I have also gotten into making string and tine instruments. It’s nice to have constructive projects laying around for something to do when I am frustrated.
Cameron: I find that artistic processes are often the only way to speak to the emotional realms of the human experience. Language, or accessing the language, to articulate the complex associations and memories wrapped up in military service can be a mountainous task. Starting with a non-verbal activity, with the intention of exploring those places, is a phenomenally empowering action.
POV: How has your art about war been received by the general public, and other veterans?
Cameron: We have been very fortunate that many people carry their own meaning and intention with the process. Hand paper-making is an open forum for interpretation and discovery that enables those who explore it an endless journey of creative inspiration.
Muncy: The most common thing I hear is, “Thank you for your service.” But I suppose that would be the case even without the art. As a veteran, I have always felt supported by the general public when trying to express myself.
It’s hard to describe how other veterans feel about some of my material because it strikes a painful nerve for many. A lot of my art thus far has been about addiction and pharmaceutical dependence as they relate to a soldier. I have also been riffing on childhood perceptions of the military: my father, uncle and grandfather were all in the Army.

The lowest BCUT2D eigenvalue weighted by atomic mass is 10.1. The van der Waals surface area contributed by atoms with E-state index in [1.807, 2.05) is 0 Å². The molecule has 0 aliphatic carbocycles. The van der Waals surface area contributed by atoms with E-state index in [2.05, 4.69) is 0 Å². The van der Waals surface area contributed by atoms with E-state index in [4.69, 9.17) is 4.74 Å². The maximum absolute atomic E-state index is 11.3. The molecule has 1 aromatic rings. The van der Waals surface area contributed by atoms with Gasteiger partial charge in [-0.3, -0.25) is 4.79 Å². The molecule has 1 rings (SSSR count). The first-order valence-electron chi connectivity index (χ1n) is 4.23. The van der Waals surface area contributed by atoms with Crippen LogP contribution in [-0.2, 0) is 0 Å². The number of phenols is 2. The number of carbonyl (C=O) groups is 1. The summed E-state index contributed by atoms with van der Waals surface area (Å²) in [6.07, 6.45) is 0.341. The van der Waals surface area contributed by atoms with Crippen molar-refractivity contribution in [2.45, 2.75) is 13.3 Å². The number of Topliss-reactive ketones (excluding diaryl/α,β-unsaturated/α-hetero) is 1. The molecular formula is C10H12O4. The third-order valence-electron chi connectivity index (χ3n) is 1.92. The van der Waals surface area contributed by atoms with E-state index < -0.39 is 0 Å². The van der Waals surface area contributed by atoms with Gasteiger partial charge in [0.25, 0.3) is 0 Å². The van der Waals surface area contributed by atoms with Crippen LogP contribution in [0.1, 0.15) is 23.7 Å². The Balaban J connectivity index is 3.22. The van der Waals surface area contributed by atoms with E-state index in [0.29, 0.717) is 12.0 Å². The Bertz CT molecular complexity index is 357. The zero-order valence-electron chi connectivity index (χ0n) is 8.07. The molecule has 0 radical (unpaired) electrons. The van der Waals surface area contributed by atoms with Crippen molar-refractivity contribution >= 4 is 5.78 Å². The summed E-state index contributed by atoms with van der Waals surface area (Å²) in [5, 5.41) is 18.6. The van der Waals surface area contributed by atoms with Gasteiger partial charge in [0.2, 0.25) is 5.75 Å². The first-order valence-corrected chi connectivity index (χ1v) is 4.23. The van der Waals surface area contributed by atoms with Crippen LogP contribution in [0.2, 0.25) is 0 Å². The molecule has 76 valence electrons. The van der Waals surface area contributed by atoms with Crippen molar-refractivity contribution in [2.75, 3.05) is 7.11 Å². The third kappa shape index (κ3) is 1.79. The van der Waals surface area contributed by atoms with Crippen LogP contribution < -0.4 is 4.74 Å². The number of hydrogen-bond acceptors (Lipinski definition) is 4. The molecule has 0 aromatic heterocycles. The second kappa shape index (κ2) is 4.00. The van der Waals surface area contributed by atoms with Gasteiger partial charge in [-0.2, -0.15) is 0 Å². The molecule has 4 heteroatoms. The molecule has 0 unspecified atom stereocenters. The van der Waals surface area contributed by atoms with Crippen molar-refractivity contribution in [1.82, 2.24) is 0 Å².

POV: What artistic projects are you currently working on?
Cameron: For the past four years, I have been teaching veterans and members of the communities that veterans are returning home to how to transform uniforms and clothing into handmade paper. Combat Paper Project is a collaboration started by myself and Drew Matott that has grown into a program with various papermills around the country, traveling exhibitions, and workshops facilitated by veterans using this traditional craft. We are interested in the story of the fiber and how we might transform them into a narrative that illustrates our collective stories.
Muncy: I am applying the final edits to A War on Drugs, a book about a soldier who volunteers to go back to Iraq to get away from a meth addiction after a suicide attempt. He manages to get away from the meth, but his unit has a big drug problem and he ends up selling weed and brokering alcohol and pharmaceutical deals for much of the time he is in Iraq.
I am also getting Button Field Press off the ground. With this project, I am doing paper-making workshops in the spirit of Combat Paper with veterans in Texas. Soon I hope to use that environment to engage veterans with their spouses and children. My wife, daughter and I have all been able to come together around the activity and I think intentional space with family is essential for healing. I also hope to publish poetry and creative non-fiction by veterans with Button Field Press.
Additionally, I almost always have a few unfinished guitars lying around. I just pick one up and start carving when I need to clear my mind.